negative inotrope

negative inotropic agent

Any agent, including beta-blockers (e.g., metoprolol) or calcium channel blockers (e.g., diltiazem, verapamil), used to manage congestive heart failure caused by pure diastolic dysfunction, as such agents reduce cardiac contractility.

negative inotrope

Negative inotropic agent Cardiology Any agent–eg, β—blockers–eg, metoprolol or CCBs–eg, diltiazem, verapamil, used to manage CHF due to pure diastolic dysfunction, as they ↓ cardiac contractility
References in periodicals archive ?
Chloroquine exerts its toxicity by quinidine-like mechanisms: It is a profound negative inotrope and a vasodilator.
Disopyramide as a negative inotrope in obstructive cardiomyopathy in children.
Successful medical treatment of obstruction with negative inotropes slows acceleration of left ventricular ejection with delay in SAM, ultimately yielding a lower pressure gradient.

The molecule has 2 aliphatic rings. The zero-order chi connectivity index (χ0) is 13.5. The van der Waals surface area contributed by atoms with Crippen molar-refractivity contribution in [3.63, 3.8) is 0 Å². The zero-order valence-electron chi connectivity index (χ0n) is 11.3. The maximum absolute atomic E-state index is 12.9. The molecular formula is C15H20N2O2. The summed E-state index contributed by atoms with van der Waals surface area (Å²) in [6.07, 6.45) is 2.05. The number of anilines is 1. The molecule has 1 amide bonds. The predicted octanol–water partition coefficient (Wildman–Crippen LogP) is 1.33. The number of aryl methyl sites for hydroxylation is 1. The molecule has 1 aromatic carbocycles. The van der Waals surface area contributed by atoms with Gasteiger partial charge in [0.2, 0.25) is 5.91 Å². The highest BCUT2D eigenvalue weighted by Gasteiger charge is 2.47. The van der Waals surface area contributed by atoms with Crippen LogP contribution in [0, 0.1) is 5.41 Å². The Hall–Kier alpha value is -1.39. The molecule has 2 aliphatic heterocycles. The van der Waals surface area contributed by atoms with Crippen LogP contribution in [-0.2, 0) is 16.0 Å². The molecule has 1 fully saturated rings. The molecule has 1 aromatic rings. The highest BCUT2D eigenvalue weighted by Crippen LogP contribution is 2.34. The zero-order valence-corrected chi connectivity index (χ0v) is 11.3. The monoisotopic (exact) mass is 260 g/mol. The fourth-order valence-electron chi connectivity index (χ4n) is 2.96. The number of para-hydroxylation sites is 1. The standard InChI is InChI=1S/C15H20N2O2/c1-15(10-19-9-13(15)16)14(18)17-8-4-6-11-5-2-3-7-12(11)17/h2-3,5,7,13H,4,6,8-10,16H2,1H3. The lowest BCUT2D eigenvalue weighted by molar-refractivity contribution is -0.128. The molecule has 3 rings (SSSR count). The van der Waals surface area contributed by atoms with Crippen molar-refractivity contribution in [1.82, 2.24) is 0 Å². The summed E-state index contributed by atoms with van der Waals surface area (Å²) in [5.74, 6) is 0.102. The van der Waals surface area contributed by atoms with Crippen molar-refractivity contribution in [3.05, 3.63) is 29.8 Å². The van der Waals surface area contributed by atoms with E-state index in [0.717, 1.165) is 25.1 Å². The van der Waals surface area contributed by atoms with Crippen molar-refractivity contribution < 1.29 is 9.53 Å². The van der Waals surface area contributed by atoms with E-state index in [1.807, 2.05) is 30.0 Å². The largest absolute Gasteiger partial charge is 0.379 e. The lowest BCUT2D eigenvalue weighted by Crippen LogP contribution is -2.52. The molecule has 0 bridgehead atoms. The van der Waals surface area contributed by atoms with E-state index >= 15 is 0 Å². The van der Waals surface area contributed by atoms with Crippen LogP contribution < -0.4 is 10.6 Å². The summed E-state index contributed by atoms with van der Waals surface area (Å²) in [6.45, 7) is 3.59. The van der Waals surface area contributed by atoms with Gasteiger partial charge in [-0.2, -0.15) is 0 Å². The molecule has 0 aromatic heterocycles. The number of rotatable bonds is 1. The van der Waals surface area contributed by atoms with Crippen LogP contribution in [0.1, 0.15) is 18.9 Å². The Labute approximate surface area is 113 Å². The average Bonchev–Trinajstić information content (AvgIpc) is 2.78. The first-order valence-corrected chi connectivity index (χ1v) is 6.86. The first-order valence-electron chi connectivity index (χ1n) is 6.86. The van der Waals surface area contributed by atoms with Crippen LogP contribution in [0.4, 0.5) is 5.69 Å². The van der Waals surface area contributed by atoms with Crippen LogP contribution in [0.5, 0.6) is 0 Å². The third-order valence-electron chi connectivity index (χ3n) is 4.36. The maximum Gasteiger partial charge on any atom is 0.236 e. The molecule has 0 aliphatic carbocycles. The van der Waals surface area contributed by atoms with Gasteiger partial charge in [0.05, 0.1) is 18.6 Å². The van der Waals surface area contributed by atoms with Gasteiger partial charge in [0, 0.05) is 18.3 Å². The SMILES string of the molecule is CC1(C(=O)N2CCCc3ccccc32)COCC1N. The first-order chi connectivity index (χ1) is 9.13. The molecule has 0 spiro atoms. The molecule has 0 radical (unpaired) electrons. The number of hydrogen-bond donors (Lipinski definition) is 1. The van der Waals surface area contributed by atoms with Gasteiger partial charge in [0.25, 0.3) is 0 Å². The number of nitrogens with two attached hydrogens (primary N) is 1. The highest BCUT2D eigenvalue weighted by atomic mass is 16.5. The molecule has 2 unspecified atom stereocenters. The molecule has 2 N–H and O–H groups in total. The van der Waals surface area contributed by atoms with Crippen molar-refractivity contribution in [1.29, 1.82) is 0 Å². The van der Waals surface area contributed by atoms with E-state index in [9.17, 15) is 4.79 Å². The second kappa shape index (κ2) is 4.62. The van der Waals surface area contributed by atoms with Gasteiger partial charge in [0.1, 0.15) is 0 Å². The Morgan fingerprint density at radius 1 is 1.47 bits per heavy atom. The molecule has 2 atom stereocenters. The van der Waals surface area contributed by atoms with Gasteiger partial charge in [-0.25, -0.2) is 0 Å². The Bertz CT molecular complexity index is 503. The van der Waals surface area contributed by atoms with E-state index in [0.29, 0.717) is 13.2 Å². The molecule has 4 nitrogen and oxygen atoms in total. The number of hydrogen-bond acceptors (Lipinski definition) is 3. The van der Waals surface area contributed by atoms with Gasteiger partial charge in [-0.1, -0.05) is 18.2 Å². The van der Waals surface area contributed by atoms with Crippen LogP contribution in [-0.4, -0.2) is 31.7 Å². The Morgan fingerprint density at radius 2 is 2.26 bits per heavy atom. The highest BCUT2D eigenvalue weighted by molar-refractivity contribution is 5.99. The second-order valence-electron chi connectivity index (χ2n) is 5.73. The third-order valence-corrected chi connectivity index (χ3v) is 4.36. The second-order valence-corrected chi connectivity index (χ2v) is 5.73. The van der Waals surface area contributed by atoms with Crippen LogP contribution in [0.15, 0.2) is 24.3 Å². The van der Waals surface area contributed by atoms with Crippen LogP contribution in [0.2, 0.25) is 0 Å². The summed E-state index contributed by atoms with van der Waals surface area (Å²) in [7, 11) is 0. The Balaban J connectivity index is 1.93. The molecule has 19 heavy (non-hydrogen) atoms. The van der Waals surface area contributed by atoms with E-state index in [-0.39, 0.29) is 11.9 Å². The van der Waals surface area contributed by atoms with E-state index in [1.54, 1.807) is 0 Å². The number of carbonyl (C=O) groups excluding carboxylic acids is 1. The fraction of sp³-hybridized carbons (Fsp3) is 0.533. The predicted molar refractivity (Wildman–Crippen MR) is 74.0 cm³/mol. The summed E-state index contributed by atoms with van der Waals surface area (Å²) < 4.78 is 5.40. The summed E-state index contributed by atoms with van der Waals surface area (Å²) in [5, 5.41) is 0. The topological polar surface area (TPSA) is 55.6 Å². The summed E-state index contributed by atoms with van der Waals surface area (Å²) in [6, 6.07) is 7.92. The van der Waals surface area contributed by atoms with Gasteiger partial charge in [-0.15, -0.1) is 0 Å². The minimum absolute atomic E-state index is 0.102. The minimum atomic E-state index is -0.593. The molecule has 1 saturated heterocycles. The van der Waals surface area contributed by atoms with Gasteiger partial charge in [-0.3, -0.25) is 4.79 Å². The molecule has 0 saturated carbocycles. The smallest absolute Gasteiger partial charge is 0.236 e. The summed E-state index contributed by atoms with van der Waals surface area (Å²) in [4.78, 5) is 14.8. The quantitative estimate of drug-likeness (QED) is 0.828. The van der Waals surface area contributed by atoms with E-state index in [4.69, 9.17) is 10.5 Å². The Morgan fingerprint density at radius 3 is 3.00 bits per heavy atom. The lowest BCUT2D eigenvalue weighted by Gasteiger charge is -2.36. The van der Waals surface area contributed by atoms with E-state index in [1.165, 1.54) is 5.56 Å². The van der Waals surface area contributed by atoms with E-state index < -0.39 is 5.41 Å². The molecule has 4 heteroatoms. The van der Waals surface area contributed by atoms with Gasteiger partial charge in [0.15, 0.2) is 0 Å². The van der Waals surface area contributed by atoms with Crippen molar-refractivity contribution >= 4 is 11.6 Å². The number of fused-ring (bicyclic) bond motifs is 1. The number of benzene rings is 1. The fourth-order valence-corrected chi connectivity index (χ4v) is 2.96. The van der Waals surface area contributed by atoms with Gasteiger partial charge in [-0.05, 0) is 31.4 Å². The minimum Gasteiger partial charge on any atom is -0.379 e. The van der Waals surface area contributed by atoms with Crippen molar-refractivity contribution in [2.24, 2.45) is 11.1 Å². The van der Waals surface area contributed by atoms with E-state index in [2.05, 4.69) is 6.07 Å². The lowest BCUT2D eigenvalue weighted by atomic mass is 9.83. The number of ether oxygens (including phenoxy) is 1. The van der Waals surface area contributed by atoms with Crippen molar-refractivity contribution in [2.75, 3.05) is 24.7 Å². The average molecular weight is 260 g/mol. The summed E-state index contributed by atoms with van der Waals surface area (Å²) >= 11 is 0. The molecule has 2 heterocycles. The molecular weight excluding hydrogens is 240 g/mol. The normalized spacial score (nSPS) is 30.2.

Medical treatment must be adjusted in these patients from negative inotropes to ACE inhibitors, digoxin, diuretics and ?
TNF acts as a potent negative inotrope and stimulator of fibrotic changes in the heart.
TNF is a potent negative inotrope which increases as heart failure worsens.
Endothelin also-acts as a negative inotrope, at least in some animal models.
Negative inotropes reduce calcium in the cell and thus reduce contractility (and stabilise heart rate at the same time).
Beta-blockers: It was once believed that beta-blocker drugs, being negative inotropes, should not be used to treat HF but numerous large clinical trials have shown this class of drug increases survival, reduces hospitalisation and improves heart function in systolic HF.
8) Regardless of the agents used for the induction of anesthesia, care must be taken at all times to minimize the effects of negative inotropes, maintain heart rate and intravascular volume and avoid reductions in systemic vascular resistance (SVR).